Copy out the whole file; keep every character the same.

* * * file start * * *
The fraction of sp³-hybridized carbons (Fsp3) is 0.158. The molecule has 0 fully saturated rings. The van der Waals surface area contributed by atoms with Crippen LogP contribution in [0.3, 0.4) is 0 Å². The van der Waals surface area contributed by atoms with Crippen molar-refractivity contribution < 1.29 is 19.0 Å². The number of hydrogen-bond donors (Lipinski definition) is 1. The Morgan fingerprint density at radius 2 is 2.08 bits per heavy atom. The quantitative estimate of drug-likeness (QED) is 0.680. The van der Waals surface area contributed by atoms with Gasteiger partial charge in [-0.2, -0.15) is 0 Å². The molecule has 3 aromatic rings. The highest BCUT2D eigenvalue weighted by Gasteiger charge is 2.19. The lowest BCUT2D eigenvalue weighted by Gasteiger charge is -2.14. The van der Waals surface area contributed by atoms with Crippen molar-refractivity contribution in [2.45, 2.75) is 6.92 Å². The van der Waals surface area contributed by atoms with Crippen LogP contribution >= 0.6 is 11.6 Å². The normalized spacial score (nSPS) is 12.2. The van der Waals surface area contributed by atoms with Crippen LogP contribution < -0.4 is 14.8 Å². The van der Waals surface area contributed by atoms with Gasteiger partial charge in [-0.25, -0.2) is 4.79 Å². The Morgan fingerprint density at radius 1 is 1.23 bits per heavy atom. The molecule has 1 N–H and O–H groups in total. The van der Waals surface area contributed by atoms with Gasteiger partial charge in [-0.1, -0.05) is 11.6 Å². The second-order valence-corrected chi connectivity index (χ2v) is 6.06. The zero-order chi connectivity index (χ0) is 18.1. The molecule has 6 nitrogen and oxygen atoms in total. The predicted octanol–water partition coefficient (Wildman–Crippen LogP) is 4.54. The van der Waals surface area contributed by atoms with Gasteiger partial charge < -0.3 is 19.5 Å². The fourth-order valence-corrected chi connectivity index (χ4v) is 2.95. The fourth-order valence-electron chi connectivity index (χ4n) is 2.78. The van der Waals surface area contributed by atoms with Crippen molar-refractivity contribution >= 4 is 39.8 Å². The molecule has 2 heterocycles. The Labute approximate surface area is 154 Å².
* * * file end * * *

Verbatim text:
The fraction of sp³-hybridized carbons (Fsp3) is 0.158. The molecule has 0 fully saturated rings. The van der Waals surface area contributed by atoms with Crippen LogP contribution in [0.3, 0.4) is 0 Å². The van der Waals surface area contributed by atoms with Crippen molar-refractivity contribution < 1.29 is 19.0 Å². The number of hydrogen-bond donors (Lipinski definition) is 1. The Morgan fingerprint density at radius 2 is 2.08 bits per heavy atom. The quantitative estimate of drug-likeness (QED) is 0.680. The van der Waals surface area contributed by atoms with Gasteiger partial charge in [-0.2, -0.15) is 0 Å². The molecule has 3 aromatic rings. The highest BCUT2D eigenvalue weighted by Gasteiger charge is 2.19. The lowest BCUT2D eigenvalue weighted by Gasteiger charge is -2.14. The van der Waals surface area contributed by atoms with Crippen molar-refractivity contribution in [2.45, 2.75) is 6.92 Å². The van der Waals surface area contributed by atoms with Crippen LogP contribution >= 0.6 is 11.6 Å². The normalized spacial score (nSPS) is 12.2. The van der Waals surface area contributed by atoms with Crippen LogP contribution < -0.4 is 14.8 Å². The van der Waals surface area contributed by atoms with Gasteiger partial charge in [-0.25, -0.2) is 4.79 Å². The Morgan fingerprint density at radius 1 is 1.23 bits per heavy atom. The molecule has 1 N–H and O–H groups in total. The van der Waals surface area contributed by atoms with Gasteiger partial charge in [-0.1, -0.05) is 11.6 Å². The second-order valence-corrected chi connectivity index (χ2v) is 6.06. The zero-order chi connectivity index (χ0) is 18.1. The molecule has 6 nitrogen and oxygen atoms in total. The predicted octanol–water partition coefficient (Wildman–Crippen LogP) is 4.54. The van der Waals surface area contributed by atoms with Gasteiger partial charge < -0.3 is 19.5 Å². The fourth-order valence-corrected chi connectivity index (χ4v) is 2.95. The fourth-order valence-electron chi connectivity index (χ4n) is 2.78. The van der Waals surface area contributed by atoms with Crippen molar-refractivity contribution >= 4 is 39.8 Å². The molecule has 2 heterocycles. The Labute approximate surface area is 154 Å².